Another project I did in collaboration with participants and my partner Donald Hanson was, an augmented map containing digital sculptural works by multiple Ukrainian artists featured in this exhibition. It is an online browser-based project, and also an intervention of space, a rewriting of present geographies, a disruption of physical and digital borders, and an intentional positioning of new cultural digital monuments throughout Ukraine.

For this exhibition, these virtual sculptures can be seen in the gallery, but they can also been seen at different mapped locations via smart devices. My hope is that will live beyond this exhibition to include additional works by other artists from Ukraine.

AAI participants viewing Photo by Iuļiia Rubļevska.

Over 200 people attended the opening exhibition and the showcase lasted two weeks. Following the opening, we had a panel review where all the groups presented their work and their future plans to evolve their projects over time. Arts and culture professionals from Kyiv gave critical feedback on all of the works and helped teams formulate actionable plans for their development and expansion into other communities.

Crowd at the opening exhibition for Emergent Tributaries. Photo by Iuļiia Rubļevska.

It’s been an intense and transformative month — I had no idea what we would make together when I arrived in Kyiv, but I couldn’t have imagined a more tremendous outcome. I am so proud of all of the beautifully crafted and meaningful works made by everyone in this program, and feel blessed to have met so many wonderful people during this time, and to have made so many new friends.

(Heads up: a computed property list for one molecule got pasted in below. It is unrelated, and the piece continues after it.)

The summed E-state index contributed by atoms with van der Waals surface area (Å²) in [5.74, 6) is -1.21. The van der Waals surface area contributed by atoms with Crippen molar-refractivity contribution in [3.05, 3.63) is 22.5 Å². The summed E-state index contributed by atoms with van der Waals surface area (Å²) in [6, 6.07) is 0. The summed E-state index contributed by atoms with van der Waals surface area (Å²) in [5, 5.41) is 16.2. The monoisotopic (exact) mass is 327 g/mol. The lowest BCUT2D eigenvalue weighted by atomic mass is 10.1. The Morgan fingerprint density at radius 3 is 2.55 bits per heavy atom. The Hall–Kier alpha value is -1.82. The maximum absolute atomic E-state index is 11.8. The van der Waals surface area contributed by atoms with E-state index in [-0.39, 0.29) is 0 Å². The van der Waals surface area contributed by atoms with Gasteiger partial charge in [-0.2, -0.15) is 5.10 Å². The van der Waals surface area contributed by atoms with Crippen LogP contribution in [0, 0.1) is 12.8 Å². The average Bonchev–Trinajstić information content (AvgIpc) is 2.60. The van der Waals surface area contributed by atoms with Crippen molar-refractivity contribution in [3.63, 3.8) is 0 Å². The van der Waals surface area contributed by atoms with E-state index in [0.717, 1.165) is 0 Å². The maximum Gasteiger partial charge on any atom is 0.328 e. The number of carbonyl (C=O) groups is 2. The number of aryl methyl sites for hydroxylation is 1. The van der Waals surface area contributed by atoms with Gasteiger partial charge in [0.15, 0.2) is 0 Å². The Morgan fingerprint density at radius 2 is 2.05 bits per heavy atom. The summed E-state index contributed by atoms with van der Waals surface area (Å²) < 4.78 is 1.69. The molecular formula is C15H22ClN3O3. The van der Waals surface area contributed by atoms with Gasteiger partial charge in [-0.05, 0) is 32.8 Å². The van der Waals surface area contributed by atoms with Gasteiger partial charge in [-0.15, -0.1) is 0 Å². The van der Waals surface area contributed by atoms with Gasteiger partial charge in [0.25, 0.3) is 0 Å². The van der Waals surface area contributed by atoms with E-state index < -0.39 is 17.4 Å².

I am immensely greatful for the experience I had in Ukraine with IZOLYATSIA and with all of the talented artists I got to work alongside. I learned so much, and feel my perspectives on artmaking, teaching, and collaboration have really shifted during this time. I truly hope for more international opportunities to teach and work with communities as it really fosters true cultural exchange and dialogue.

I plan to continue my work with the Dnipro River, which has now grown into a collaboration with three of the AAI participants, and my plan is to return to Ukraine in July to develop this project further. I am sure all of these projects and connections incubated through AAI will continue to grow in the months to come, and three of the projects already have potential future showcases and exhibitions on the horizon later this year.

Tiare Ribeaux’s ongoing collaborative project with Krolikowski Art about the Dnipro River. Photo by Alexander Krolikowski.

American Arts Incubator is an initiative of the U.S. Department of State’s Bureau of Educational and Cultural Affairs and is administered by ZERO1. The incubator in Ukraine is produced in collaboration with the U.S. Embassy in Kyiv and IZOLYATSIA. Platform for Cultural Initiatives. 
Share This